Akester's new paper, "Technological accommodation of conflicts between freedom of expression and DRM: the first empirical assessment," does pretty much what its title implies. Akester spent the last few years interviewing dozens of lecturers, end users, government officials, rightsholders, and DRM developers to find how DRM and anticircumvention laws affected actual use...Landmark study: DRM truly does make pirates out of us all
Everybody that Akester spoke with had some problem of their own. Film lecturers, who are allowed to put together clip compilations under UK law, still can't (legally) bypass the CSS encryption on DVDs.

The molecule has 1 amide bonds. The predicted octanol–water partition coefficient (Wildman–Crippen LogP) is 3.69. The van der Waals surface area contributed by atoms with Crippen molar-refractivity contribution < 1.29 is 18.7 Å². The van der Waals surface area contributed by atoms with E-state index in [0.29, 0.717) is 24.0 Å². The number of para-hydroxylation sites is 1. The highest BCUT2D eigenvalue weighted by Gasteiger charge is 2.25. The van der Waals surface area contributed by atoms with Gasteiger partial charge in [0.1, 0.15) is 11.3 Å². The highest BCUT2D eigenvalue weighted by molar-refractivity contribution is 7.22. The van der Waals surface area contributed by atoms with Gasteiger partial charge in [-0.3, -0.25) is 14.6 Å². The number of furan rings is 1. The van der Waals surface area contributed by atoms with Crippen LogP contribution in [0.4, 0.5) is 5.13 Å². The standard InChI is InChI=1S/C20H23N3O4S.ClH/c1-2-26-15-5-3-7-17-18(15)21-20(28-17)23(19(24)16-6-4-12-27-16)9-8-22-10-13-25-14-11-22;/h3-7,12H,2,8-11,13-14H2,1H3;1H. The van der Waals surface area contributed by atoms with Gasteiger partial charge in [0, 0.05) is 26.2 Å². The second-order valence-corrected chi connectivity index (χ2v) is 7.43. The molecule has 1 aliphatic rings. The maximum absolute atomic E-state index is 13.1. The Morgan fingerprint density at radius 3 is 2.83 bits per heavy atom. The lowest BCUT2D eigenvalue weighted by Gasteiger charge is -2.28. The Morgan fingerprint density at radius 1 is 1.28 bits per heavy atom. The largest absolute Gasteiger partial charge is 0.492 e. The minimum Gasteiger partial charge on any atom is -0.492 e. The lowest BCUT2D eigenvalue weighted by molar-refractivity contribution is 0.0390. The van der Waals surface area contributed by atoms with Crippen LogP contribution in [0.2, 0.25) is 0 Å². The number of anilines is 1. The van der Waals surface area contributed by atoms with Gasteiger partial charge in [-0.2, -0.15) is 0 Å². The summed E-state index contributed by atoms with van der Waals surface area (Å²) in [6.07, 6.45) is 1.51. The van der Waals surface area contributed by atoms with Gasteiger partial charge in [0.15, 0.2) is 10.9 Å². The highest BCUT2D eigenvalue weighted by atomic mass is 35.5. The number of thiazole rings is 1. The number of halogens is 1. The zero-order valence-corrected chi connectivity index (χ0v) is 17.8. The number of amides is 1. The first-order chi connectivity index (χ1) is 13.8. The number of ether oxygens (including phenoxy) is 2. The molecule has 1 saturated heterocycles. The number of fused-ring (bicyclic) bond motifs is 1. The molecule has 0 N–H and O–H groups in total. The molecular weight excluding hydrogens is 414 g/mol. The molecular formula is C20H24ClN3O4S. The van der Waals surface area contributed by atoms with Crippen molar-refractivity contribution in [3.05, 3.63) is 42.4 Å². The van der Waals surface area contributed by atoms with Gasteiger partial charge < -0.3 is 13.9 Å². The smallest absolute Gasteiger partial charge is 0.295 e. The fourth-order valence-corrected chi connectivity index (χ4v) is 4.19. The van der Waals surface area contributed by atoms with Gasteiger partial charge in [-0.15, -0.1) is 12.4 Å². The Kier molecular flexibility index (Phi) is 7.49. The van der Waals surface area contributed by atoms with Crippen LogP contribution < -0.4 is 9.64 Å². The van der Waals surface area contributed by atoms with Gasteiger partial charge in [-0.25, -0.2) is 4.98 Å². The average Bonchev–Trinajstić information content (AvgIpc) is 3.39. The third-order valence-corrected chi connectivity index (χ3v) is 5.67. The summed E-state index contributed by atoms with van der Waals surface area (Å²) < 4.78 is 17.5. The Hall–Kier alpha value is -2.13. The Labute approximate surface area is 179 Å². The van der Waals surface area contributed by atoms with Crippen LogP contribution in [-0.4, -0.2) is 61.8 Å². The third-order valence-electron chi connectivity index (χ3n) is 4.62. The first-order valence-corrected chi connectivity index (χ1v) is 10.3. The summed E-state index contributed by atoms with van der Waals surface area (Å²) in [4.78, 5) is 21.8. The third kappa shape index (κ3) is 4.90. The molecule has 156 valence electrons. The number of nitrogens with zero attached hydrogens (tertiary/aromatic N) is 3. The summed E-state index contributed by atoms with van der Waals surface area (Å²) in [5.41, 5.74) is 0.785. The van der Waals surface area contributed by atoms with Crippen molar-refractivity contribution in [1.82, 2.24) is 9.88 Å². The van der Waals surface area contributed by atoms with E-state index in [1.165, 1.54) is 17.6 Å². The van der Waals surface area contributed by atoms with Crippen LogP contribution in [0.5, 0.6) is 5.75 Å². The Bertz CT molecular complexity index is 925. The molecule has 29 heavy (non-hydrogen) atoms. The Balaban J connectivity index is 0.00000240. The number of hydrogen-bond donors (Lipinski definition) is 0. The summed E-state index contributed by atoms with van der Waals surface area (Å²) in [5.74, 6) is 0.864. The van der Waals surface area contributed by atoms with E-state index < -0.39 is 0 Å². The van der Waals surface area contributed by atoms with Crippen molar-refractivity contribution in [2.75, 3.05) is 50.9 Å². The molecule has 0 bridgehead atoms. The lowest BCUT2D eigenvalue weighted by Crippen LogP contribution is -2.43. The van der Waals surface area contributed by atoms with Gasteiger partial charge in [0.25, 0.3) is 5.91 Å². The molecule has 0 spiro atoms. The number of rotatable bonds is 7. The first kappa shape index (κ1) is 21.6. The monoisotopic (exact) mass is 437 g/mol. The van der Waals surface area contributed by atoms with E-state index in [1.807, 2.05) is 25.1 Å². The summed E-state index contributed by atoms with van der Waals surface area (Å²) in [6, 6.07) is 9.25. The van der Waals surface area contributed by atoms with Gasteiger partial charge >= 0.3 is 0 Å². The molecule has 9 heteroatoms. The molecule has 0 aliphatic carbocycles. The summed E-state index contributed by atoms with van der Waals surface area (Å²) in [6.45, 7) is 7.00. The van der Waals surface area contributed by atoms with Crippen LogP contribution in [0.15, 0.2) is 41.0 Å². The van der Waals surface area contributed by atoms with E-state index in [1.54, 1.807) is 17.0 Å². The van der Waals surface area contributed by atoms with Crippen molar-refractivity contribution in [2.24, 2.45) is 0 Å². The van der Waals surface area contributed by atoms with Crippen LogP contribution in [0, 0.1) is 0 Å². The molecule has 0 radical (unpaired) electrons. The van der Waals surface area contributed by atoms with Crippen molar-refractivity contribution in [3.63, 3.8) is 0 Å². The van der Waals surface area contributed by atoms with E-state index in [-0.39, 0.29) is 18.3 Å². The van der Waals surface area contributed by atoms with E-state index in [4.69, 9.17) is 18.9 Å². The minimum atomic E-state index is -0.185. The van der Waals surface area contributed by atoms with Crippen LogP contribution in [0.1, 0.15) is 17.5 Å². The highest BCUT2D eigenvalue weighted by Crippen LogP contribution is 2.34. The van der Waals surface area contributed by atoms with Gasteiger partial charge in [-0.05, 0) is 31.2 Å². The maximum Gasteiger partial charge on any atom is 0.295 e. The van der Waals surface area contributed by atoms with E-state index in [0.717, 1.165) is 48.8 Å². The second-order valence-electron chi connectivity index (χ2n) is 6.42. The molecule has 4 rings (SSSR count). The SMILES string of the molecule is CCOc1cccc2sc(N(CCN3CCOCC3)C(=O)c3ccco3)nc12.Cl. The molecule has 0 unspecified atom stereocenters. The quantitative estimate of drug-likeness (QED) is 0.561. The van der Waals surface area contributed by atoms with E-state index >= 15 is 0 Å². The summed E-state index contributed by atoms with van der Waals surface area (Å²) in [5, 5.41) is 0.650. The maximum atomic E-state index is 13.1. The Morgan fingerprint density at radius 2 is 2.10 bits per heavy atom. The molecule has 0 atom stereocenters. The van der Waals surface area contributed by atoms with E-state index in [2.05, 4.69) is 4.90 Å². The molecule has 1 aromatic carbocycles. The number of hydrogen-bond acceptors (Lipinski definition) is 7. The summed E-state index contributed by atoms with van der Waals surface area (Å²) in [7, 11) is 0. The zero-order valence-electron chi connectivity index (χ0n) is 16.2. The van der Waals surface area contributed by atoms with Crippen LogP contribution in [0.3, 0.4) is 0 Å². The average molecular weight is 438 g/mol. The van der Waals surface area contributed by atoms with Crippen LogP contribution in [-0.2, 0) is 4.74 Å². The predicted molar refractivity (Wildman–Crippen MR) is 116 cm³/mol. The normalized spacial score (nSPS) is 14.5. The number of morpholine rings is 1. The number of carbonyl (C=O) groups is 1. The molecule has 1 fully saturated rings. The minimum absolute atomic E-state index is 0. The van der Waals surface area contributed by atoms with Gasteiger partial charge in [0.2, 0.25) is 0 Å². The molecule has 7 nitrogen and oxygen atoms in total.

Lecturers who don't know how to bypass the DRM are faced with an unappealing choice: those "unable to extract a clip from a commercial DVD lodged in their library collection are forced to tailor the content of their lectures to the VHS materials at their disposal. They contend that this happens frequently, given that most commercial DVDs are DRM protected."
I write books. My latest is a YA science fiction novel called Homeland (it's the sequel to Little Brother). More books: Rapture of the Nerds (a novel, with Charlie Stross); With a Little Help (short stories); and The Great Big Beautiful Tomorrow (novella and nonfic). I speak all over the place and I tweet and tumble, too.